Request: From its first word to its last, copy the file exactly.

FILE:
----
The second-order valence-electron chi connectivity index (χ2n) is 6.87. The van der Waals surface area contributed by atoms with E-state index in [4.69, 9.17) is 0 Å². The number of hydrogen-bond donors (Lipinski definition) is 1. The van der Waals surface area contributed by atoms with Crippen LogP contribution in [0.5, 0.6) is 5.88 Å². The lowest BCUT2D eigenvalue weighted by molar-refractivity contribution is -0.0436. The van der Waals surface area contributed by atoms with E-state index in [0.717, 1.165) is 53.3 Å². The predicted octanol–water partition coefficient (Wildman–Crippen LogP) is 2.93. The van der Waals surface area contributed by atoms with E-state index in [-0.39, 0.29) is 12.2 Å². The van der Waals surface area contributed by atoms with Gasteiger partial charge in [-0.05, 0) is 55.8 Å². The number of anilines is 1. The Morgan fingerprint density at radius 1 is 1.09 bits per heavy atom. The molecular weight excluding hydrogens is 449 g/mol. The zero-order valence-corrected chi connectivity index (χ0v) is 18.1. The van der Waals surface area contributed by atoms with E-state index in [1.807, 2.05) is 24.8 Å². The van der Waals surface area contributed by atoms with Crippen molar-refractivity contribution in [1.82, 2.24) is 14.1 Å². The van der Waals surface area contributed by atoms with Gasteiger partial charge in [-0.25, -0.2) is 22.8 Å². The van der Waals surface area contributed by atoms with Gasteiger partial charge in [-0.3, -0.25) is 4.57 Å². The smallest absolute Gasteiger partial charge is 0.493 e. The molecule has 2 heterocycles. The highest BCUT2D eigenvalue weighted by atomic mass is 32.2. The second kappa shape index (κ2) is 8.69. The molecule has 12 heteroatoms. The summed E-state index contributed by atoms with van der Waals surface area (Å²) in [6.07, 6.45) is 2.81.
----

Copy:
The second-order valence-electron chi connectivity index (χ2n) is 6.87. The van der Waals surface area contributed by atoms with E-state index in [4.69, 9.17) is 0 Å². The number of hydrogen-bond donors (Lipinski definition) is 1. The van der Waals surface area contributed by atoms with Crippen LogP contribution in [0.5, 0.6) is 5.88 Å². The lowest BCUT2D eigenvalue weighted by molar-refractivity contribution is -0.0436. The van der Waals surface area contributed by atoms with E-state index in [0.717, 1.165) is 53.3 Å². The predicted octanol–water partition coefficient (Wildman–Crippen LogP) is 2.93. The van der Waals surface area contributed by atoms with E-state index in [-0.39, 0.29) is 12.2 Å². The van der Waals surface area contributed by atoms with Gasteiger partial charge in [-0.05, 0) is 55.8 Å². The number of anilines is 1. The Morgan fingerprint density at radius 1 is 1.09 bits per heavy atom. The molecular weight excluding hydrogens is 449 g/mol. The zero-order valence-corrected chi connectivity index (χ0v) is 18.1. The van der Waals surface area contributed by atoms with E-state index in [1.807, 2.05) is 24.8 Å². The van der Waals surface area contributed by atoms with Crippen molar-refractivity contribution in [1.82, 2.24) is 14.1 Å². The van der Waals surface area contributed by atoms with Gasteiger partial charge in [-0.25, -0.2) is 22.8 Å². The van der Waals surface area contributed by atoms with Gasteiger partial charge in [-0.3, -0.25) is 4.57 Å². The smallest absolute Gasteiger partial charge is 0.493 e. The molecule has 2 heterocycles. The highest BCUT2D eigenvalue weighted by atomic mass is 32.2. The second kappa shape index (κ2) is 8.69. The molecule has 12 heteroatoms. The summed E-state index contributed by atoms with van der Waals surface area (Å²) in [6.07, 6.45) is 2.81.